The synths and mellowed house-inspired style seem to be majorly Showtek’s handiwork, as the duo seem to be moving onto yet another new sound over the past couple of years. Moby’s influence over the track is a lot more subtle, as the seasoned artist’s work can be majorly heard in the background, especially with the soft, string-plucked chord progressions. In fact, their style plays such an instrumental role in defining the identity of this ‘new’ track, that it could almost be labelled as a Showtek remix.
This revamped, modern style has given “Natural Blues” a ton of character and makes it a track with certain danceability.
It’s Friday, January 5th and that means that we have new music to get your weekend poppin’. As we make our first playlist of 2018, you better believe that it’s filled with some incredible new dance music songs for this week’s New EDM This Week official playlist. This past week, we discovered 58 new songs
The post New Music Friday: Kayzo, Showtek, Tritonal, Breathe Carolina, Lane 8 appeared first on EDM Sauce.
While it’s been almost two decades since Moby’s ‘Natural Blues’ conquered the world of dance music, it’s safe to say the record hasn’t lost any of its allure. And now, for everyone who might have accidentally forgotten just how brilliant the Grammy-nominated song is, none other than Dutch duo Showtek teamed up with Moby for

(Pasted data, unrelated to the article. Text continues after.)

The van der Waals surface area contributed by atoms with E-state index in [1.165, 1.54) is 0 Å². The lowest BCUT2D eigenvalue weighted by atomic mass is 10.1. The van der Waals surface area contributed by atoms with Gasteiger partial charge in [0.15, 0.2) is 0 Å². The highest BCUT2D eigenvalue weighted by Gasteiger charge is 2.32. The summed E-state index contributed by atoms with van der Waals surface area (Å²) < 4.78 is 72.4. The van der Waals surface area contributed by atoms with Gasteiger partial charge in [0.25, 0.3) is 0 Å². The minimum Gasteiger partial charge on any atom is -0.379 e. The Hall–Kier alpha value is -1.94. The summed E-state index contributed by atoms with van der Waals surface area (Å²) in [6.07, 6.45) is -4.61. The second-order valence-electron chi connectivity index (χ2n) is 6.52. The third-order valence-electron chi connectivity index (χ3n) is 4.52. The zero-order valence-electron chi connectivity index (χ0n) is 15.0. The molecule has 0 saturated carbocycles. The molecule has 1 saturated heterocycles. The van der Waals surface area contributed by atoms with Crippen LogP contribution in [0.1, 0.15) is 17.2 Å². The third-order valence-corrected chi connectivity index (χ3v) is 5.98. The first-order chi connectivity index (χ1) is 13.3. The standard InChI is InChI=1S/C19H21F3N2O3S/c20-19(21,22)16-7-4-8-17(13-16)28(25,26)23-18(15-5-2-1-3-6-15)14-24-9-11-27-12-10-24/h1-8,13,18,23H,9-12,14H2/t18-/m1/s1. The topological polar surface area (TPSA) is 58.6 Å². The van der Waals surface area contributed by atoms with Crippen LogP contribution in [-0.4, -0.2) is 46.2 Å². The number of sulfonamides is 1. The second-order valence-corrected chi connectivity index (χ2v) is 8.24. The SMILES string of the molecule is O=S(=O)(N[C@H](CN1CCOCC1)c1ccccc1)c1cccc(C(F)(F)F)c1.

The post Showtek & Moby Join Forces For New Twist On The Classic “Natural Blues” appeared first on EDM Sauce.
Why so serious, Moby?
After years of major adrenaline-soaked rave tunes, Moby’s Blue Period is entrenched in the End Times (see his last two albums collaborating with The Void Pacific Choir, or really, or any track from his forthcoming release). With preoccupations of global chaos and/or failing systems, gloom and/or doom, the DAT-playing vegan is officially insisting that the party’s over.